After the second World War the development and emergence of miracle medicines
like antibiotics brought a revolution in the medical care. The obvious
effectiveness of these new pharmaceuticals and intensive marketing efforts
combined to catalyze wide spread use of modern medicine. A rapidly growing and
profitable industry, together with an enthusiastic but largely uninformed
audience and an unregulated market, resulted in excess of promotion and
consumption alowgwith inflated level of expenditure. However, by 1970s it had
become clear that least advantageous nations were not even meeting the basic
needs of their people for essential life saving and health promoting medicines.
As a result gradually a number of countries started concentrating on the
development of a basic list of reliable medicines to meet the most vital basic
needs of their people.
A World Health Organization (WHO) Committee of Experts met in 1977 to determine
the number of medicines, which were actually needed to ensure a reasonable level
of health care for as many people as possible. Consequently, the first Model
List of Essential medicines was finalized in the same year. This list is being
updated regularly by the WHO and is intended to be used as a guideline and
provide basis for member countries to identify their own priorities and make
their own selection. Through 1970s and 1980s the WHO started promotion of the
concept of Essential medicines Program in order to redress this imbalance. The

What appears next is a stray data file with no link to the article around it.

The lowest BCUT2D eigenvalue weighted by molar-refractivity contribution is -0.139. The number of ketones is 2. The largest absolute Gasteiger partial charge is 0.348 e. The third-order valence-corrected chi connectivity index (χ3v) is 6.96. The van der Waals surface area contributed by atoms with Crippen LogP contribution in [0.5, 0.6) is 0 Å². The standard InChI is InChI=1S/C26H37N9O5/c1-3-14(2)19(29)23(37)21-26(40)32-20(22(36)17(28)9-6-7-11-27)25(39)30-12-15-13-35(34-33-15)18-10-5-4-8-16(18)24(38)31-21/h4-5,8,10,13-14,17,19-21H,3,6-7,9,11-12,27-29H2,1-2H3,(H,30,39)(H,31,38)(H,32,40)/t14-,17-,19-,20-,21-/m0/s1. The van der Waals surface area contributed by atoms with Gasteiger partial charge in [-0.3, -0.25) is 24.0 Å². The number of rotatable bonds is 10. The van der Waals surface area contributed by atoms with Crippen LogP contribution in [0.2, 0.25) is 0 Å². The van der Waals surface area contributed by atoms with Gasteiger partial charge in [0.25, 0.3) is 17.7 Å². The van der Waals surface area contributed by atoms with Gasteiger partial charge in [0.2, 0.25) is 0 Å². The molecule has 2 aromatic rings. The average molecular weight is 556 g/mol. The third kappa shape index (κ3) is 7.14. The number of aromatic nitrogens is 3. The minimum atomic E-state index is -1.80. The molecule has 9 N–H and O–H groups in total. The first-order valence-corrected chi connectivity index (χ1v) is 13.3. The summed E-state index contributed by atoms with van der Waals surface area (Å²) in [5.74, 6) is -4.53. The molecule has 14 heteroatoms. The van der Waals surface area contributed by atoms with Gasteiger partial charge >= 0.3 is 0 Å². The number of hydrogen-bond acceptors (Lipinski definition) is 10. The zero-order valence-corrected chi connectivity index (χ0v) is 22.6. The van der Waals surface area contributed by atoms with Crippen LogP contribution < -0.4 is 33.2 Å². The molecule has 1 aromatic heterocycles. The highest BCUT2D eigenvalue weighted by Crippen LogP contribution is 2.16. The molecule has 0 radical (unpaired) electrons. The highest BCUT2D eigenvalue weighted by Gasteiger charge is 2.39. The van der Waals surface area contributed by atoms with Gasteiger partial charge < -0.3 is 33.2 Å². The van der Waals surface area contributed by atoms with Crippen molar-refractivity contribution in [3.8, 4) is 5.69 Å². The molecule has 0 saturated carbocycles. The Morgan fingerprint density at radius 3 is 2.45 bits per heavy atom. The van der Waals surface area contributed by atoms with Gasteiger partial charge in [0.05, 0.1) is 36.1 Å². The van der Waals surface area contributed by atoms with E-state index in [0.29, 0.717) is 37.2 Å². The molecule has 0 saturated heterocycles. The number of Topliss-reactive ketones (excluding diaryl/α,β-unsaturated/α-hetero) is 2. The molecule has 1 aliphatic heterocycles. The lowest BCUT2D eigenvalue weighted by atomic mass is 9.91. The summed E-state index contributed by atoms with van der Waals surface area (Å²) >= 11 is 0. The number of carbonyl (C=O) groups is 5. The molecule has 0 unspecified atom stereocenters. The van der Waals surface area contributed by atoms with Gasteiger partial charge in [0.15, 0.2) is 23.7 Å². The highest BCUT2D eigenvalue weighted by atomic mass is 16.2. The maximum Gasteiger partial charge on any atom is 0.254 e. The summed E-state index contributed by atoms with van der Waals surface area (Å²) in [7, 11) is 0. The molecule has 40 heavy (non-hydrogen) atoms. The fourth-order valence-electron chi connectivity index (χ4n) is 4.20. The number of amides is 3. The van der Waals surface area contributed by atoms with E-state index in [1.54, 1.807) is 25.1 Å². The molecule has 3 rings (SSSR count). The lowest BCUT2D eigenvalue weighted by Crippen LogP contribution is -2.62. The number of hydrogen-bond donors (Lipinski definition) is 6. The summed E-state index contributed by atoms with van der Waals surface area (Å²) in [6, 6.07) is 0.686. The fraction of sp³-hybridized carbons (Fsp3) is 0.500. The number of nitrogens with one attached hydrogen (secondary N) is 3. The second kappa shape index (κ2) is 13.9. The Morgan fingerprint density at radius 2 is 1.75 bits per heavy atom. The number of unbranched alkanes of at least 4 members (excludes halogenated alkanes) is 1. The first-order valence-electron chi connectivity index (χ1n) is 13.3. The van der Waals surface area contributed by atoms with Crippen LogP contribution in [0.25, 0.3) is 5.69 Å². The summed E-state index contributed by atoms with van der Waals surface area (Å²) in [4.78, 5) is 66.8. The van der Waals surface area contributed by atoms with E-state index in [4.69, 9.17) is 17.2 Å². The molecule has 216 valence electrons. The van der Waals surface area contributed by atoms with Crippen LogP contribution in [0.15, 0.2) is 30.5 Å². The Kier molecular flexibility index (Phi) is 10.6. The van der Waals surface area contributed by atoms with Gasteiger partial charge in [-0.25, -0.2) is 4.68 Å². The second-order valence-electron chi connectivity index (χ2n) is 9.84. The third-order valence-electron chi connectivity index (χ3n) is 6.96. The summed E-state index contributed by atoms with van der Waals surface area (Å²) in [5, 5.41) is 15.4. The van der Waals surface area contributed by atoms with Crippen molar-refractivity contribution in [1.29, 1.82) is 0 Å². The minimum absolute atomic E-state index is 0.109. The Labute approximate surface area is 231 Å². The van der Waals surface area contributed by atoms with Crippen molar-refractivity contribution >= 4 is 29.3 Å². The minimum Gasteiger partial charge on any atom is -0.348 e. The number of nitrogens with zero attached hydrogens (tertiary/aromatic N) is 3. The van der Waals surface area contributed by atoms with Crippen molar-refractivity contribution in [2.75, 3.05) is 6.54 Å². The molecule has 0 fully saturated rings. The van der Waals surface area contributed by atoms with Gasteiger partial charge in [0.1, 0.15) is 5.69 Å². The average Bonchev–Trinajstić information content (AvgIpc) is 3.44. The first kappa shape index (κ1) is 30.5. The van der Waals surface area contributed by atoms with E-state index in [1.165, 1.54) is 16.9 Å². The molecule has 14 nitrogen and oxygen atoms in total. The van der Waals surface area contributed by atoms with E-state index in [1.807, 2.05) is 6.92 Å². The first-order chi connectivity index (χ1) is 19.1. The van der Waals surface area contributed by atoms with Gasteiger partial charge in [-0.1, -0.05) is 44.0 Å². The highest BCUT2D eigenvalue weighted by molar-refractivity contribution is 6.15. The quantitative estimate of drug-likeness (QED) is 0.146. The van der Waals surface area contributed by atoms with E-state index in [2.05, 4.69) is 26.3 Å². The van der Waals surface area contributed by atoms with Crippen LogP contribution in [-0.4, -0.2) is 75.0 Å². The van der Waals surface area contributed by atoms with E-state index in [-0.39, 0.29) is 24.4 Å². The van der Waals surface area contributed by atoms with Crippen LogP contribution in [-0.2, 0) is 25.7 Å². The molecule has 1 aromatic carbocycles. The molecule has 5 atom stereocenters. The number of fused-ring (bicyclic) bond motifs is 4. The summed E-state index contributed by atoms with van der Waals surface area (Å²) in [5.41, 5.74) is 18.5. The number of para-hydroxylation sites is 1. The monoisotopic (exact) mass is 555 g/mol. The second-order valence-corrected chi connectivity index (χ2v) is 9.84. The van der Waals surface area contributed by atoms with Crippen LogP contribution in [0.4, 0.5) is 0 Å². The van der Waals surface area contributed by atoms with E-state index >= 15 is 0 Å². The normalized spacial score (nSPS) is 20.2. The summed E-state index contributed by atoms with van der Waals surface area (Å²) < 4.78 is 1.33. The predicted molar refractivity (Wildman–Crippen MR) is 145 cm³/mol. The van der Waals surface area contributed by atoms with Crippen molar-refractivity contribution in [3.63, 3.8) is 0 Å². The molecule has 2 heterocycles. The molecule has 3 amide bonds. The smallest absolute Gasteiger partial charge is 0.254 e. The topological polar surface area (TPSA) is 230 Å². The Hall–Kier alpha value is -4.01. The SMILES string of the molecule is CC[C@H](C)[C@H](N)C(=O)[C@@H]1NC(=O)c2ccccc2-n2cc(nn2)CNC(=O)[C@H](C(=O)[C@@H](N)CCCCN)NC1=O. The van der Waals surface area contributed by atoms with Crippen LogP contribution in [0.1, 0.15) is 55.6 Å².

program aimed at reduction in the number of medicines purchased/used by the
hospitals/institutions to a minimum possible level in order to make best use of
limited public funds.
Essential medicines as defined by WHO are those that satisfy the health care
needs of majority of the population. They should therefore be available at all
times in adequate amounts and in the appropriate dosage forms.
The National Essential medicines List (NEML) of Pakistan was first prepared in
1994 in consultation with relevant experts. The list was previously reviewed in
1995, 2000 and 2003. The present list is the fourth revision containing 335
medicines of different pharmacological classes.
The health sector in general and public health sector in particular is expected
to seriously consider adopting this list. The provincial health departments can
play a pivotal role to encourage the hospitals/institutions for making bulk
purchases from within this list. We hope that this list will find more
acceptance among health care professionals...